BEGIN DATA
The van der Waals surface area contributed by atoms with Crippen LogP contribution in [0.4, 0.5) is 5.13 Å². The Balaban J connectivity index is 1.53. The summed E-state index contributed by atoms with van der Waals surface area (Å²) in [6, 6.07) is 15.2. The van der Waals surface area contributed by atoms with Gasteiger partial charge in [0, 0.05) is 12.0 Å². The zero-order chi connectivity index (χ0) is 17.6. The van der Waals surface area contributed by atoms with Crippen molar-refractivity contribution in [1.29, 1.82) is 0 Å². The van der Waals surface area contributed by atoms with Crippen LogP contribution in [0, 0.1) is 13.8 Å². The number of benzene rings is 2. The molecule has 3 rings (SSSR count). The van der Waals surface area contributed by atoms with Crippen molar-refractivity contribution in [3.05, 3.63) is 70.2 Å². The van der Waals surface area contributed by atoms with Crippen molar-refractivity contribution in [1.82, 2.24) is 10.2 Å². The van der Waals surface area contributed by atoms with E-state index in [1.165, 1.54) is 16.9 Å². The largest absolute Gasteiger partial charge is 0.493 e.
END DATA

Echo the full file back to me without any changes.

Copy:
The van der Waals surface area contributed by atoms with Crippen LogP contribution in [0.4, 0.5) is 5.13 Å². The Balaban J connectivity index is 1.53. The summed E-state index contributed by atoms with van der Waals surface area (Å²) in [6, 6.07) is 15.2. The van der Waals surface area contributed by atoms with Gasteiger partial charge in [0, 0.05) is 12.0 Å². The zero-order chi connectivity index (χ0) is 17.6. The van der Waals surface area contributed by atoms with Crippen molar-refractivity contribution in [1.29, 1.82) is 0 Å². The van der Waals surface area contributed by atoms with Crippen LogP contribution in [0, 0.1) is 13.8 Å². The number of benzene rings is 2. The molecule has 3 rings (SSSR count). The van der Waals surface area contributed by atoms with Crippen molar-refractivity contribution in [3.05, 3.63) is 70.2 Å². The van der Waals surface area contributed by atoms with Crippen molar-refractivity contribution in [1.82, 2.24) is 10.2 Å². The van der Waals surface area contributed by atoms with E-state index in [1.165, 1.54) is 16.9 Å². The largest absolute Gasteiger partial charge is 0.493 e.